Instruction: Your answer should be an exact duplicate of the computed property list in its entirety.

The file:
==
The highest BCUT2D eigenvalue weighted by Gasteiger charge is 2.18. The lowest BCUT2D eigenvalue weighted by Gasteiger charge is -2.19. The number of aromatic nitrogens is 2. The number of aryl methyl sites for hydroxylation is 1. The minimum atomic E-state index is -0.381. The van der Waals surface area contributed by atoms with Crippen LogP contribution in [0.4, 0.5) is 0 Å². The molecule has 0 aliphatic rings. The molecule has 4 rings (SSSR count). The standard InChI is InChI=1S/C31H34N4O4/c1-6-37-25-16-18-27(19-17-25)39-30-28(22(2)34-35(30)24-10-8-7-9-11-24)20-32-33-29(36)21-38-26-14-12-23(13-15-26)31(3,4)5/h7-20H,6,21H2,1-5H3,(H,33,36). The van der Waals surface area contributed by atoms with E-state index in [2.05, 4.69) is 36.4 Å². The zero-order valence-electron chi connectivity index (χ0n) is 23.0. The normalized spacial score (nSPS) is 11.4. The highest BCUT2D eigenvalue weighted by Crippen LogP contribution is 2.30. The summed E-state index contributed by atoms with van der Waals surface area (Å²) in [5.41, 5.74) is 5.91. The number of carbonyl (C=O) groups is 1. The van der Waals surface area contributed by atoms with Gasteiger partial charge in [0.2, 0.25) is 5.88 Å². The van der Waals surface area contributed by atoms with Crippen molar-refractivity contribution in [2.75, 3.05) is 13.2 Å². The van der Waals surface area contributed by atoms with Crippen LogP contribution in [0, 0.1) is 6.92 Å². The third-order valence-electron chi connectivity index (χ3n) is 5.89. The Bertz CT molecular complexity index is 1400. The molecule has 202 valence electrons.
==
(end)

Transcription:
The highest BCUT2D eigenvalue weighted by Gasteiger charge is 2.18. The lowest BCUT2D eigenvalue weighted by Gasteiger charge is -2.19. The number of aromatic nitrogens is 2. The number of aryl methyl sites for hydroxylation is 1. The minimum atomic E-state index is -0.381. The van der Waals surface area contributed by atoms with Crippen LogP contribution in [0.4, 0.5) is 0 Å². The molecule has 0 aliphatic rings. The molecule has 4 rings (SSSR count). The standard InChI is InChI=1S/C31H34N4O4/c1-6-37-25-16-18-27(19-17-25)39-30-28(22(2)34-35(30)24-10-8-7-9-11-24)20-32-33-29(36)21-38-26-14-12-23(13-15-26)31(3,4)5/h7-20H,6,21H2,1-5H3,(H,33,36). The van der Waals surface area contributed by atoms with E-state index in [2.05, 4.69) is 36.4 Å². The zero-order valence-electron chi connectivity index (χ0n) is 23.0. The normalized spacial score (nSPS) is 11.4. The highest BCUT2D eigenvalue weighted by Crippen LogP contribution is 2.30. The summed E-state index contributed by atoms with van der Waals surface area (Å²) in [5.41, 5.74) is 5.91. The number of carbonyl (C=O) groups is 1. The van der Waals surface area contributed by atoms with Gasteiger partial charge in [0.2, 0.25) is 5.88 Å². The van der Waals surface area contributed by atoms with Crippen molar-refractivity contribution in [2.75, 3.05) is 13.2 Å². The van der Waals surface area contributed by atoms with Crippen LogP contribution in [0, 0.1) is 6.92 Å². The third-order valence-electron chi connectivity index (χ3n) is 5.89. The Bertz CT molecular complexity index is 1400. The molecule has 202 valence electrons.